The body carried out an investigation into Statement Festival, an event aimed at women which took place in Gothenburg this summer and was organized following multiple reports of assault at other Swedish festivals.
The ruling, issued on Monday, confirmed that describing the festival as "man-free" amounted to "an infringement of discrimination law".
The DO said that no individuals had been discriminated against, and noted that the festival had not in practice enforced the ban on cisgender men (those who identify with the male gender assigned at birth).
"No differentiation based on sex was made between visitors at entry," the ruling said. However, it added that "public statements which clearly discourage" a certain group from attending an event amounts to discrimination, and therefore the festival was in breach of the law prohibiting gender-based discrimination.
Statement Festival was launched by comedian Emma Knyckare in response to reported sexual offences at other music festivals, which led to one of the largest such events in Sweden being cancelled altogether.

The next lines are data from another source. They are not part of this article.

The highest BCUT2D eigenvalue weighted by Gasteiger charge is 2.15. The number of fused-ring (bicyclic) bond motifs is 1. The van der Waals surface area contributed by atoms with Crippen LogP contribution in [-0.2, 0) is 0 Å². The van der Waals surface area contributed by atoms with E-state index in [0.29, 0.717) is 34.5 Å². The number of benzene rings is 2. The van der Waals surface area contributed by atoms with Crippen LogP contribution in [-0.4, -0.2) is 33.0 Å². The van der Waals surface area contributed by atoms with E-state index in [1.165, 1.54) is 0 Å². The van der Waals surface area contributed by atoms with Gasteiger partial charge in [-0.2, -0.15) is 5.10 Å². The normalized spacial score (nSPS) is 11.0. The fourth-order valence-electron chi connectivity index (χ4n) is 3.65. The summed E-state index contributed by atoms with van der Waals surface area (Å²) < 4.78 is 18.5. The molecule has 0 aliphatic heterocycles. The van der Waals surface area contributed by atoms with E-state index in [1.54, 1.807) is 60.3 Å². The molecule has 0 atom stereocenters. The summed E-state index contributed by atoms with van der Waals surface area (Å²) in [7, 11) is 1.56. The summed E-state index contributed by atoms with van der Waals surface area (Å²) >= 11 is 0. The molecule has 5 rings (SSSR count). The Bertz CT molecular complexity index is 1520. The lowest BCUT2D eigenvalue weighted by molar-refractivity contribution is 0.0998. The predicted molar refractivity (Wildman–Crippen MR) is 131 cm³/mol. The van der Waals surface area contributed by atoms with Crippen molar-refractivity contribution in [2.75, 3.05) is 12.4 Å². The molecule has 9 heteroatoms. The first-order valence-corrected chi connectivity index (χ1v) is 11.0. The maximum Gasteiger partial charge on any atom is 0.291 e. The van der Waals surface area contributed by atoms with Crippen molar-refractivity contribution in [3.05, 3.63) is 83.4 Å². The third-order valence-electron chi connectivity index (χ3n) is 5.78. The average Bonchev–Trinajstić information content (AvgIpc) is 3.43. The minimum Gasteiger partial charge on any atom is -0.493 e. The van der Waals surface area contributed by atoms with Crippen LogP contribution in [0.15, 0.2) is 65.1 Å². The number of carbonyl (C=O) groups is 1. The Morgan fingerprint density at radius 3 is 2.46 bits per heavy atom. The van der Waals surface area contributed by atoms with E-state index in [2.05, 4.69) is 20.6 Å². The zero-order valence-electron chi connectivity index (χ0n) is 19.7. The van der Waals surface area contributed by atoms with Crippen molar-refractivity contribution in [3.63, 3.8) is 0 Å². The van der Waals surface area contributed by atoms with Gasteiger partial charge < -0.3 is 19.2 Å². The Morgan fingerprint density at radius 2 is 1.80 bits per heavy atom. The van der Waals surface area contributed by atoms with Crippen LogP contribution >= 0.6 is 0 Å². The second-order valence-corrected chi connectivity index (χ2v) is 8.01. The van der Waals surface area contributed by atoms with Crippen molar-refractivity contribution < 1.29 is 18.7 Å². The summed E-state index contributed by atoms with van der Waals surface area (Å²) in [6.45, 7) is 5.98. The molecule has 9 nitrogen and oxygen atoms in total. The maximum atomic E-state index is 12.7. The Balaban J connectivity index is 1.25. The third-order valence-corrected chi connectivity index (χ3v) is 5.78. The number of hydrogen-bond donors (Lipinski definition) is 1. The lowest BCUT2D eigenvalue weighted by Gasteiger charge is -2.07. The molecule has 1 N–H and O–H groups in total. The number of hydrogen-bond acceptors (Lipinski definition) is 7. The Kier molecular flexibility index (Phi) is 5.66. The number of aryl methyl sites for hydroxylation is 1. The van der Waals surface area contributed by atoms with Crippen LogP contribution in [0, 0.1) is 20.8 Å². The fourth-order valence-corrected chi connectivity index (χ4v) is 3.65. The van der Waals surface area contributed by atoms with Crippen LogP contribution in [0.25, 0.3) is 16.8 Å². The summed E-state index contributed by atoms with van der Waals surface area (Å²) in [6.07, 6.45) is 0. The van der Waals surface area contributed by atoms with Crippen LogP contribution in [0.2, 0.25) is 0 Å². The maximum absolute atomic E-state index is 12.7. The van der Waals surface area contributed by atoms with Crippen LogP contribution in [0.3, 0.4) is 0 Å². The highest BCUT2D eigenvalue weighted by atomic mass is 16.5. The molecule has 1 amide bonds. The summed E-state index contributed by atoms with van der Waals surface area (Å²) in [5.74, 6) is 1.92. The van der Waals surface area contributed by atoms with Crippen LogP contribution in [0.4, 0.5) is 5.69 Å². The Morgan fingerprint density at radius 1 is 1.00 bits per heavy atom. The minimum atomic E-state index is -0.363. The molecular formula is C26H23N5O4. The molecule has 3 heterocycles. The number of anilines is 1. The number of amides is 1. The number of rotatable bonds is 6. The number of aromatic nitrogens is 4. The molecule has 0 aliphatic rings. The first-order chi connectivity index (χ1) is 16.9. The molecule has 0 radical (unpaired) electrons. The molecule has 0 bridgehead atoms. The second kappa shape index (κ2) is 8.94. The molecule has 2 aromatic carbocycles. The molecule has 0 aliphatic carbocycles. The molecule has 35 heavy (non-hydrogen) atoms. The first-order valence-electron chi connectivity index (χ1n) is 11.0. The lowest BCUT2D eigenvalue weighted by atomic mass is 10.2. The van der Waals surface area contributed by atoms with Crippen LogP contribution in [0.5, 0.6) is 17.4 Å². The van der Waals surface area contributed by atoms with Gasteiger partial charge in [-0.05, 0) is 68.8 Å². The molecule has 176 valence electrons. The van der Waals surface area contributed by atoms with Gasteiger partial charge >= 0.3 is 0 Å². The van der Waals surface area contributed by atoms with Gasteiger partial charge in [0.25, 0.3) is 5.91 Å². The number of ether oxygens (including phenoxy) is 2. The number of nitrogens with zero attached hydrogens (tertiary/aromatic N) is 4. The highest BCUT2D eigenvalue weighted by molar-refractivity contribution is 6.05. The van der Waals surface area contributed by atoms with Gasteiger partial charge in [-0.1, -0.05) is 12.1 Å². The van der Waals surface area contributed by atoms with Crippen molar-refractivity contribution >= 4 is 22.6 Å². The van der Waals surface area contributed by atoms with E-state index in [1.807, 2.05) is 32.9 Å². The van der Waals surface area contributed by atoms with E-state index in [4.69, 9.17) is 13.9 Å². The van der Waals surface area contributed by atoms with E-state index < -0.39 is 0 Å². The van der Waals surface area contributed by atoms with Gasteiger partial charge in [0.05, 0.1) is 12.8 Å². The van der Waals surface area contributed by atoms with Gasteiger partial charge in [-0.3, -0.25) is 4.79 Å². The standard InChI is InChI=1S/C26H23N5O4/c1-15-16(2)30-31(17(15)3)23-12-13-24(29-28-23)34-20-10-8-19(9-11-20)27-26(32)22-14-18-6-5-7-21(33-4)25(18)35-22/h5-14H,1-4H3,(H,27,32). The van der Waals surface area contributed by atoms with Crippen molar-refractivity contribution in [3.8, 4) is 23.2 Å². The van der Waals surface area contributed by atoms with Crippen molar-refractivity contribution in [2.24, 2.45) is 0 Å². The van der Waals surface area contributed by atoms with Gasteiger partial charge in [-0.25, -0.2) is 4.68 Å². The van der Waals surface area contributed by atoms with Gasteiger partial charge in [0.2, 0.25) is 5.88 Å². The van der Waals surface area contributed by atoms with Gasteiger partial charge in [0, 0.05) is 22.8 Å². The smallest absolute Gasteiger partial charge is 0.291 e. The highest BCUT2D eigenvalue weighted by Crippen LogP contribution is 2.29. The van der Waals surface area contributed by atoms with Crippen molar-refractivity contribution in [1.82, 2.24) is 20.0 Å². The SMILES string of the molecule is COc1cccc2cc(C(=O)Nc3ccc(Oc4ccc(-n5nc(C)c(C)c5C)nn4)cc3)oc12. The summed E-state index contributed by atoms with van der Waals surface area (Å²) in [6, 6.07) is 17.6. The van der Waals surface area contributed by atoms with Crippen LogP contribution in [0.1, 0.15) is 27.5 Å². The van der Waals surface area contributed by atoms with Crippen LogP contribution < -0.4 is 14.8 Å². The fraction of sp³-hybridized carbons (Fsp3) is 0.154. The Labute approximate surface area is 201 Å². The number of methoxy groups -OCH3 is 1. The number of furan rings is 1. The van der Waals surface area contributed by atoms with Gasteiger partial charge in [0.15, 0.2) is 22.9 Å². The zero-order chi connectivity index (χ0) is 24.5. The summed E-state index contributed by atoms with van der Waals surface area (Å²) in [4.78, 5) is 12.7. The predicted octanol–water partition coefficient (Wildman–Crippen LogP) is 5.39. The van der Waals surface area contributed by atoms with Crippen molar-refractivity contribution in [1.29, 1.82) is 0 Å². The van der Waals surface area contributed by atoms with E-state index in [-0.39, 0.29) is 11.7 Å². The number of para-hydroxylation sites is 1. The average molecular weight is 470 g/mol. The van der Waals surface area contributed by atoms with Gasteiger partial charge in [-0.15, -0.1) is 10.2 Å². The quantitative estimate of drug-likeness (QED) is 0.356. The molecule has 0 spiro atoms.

After questions were first raised about the festival's definition as 'man-free', organizers confirmed they would also welcome trans men and non-binary people.
"It felt important when so many people wanted it," Knyckare told The Local during the early stages of planning. "All men are not rapists, but almost all rapes are carried out by men. We want to create a free space, a cool festival where women can be without feeling worried. A festival is not the solution, but a reaction to the problem. The goal with the festival is that there shouldn't need to be separatist events."
In the DO's ruling, the body noted that its decision should not be seen as "calling into question the serious problem of sexual assault".